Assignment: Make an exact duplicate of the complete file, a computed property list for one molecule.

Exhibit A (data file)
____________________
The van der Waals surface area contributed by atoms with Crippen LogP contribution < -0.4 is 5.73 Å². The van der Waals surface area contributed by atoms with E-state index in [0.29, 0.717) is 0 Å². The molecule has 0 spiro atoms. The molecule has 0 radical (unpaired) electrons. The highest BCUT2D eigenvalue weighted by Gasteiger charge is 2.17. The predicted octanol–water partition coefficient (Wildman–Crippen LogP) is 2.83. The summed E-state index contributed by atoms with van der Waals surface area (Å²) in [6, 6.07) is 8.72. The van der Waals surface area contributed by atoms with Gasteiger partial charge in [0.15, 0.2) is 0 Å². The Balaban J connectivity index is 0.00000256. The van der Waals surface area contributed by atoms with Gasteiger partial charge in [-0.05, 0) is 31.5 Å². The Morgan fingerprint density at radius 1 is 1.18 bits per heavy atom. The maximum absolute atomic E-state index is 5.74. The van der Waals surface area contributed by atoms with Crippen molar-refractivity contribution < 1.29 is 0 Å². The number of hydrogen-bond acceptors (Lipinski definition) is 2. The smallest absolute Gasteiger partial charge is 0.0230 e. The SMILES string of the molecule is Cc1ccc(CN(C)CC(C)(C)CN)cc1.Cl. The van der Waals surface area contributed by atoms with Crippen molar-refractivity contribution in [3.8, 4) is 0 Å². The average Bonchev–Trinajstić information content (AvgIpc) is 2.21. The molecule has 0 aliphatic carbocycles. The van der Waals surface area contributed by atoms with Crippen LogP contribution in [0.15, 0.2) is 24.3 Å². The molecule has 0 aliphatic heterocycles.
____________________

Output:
The van der Waals surface area contributed by atoms with Crippen LogP contribution < -0.4 is 5.73 Å². The van der Waals surface area contributed by atoms with E-state index in [0.29, 0.717) is 0 Å². The molecule has 0 spiro atoms. The molecule has 0 radical (unpaired) electrons. The highest BCUT2D eigenvalue weighted by Gasteiger charge is 2.17. The predicted octanol–water partition coefficient (Wildman–Crippen LogP) is 2.83. The summed E-state index contributed by atoms with van der Waals surface area (Å²) in [6, 6.07) is 8.72. The van der Waals surface area contributed by atoms with Gasteiger partial charge in [0.15, 0.2) is 0 Å². The Balaban J connectivity index is 0.00000256. The van der Waals surface area contributed by atoms with Gasteiger partial charge in [-0.05, 0) is 31.5 Å². The Morgan fingerprint density at radius 1 is 1.18 bits per heavy atom. The maximum absolute atomic E-state index is 5.74. The van der Waals surface area contributed by atoms with Crippen molar-refractivity contribution < 1.29 is 0 Å². The number of hydrogen-bond acceptors (Lipinski definition) is 2. The smallest absolute Gasteiger partial charge is 0.0230 e. The SMILES string of the molecule is Cc1ccc(CN(C)CC(C)(C)CN)cc1.Cl. The van der Waals surface area contributed by atoms with Crippen molar-refractivity contribution in [3.8, 4) is 0 Å². The average Bonchev–Trinajstić information content (AvgIpc) is 2.21. The molecule has 0 aliphatic carbocycles. The van der Waals surface area contributed by atoms with Crippen LogP contribution in [0.15, 0.2) is 24.3 Å². The molecule has 0 aliphatic heterocycles.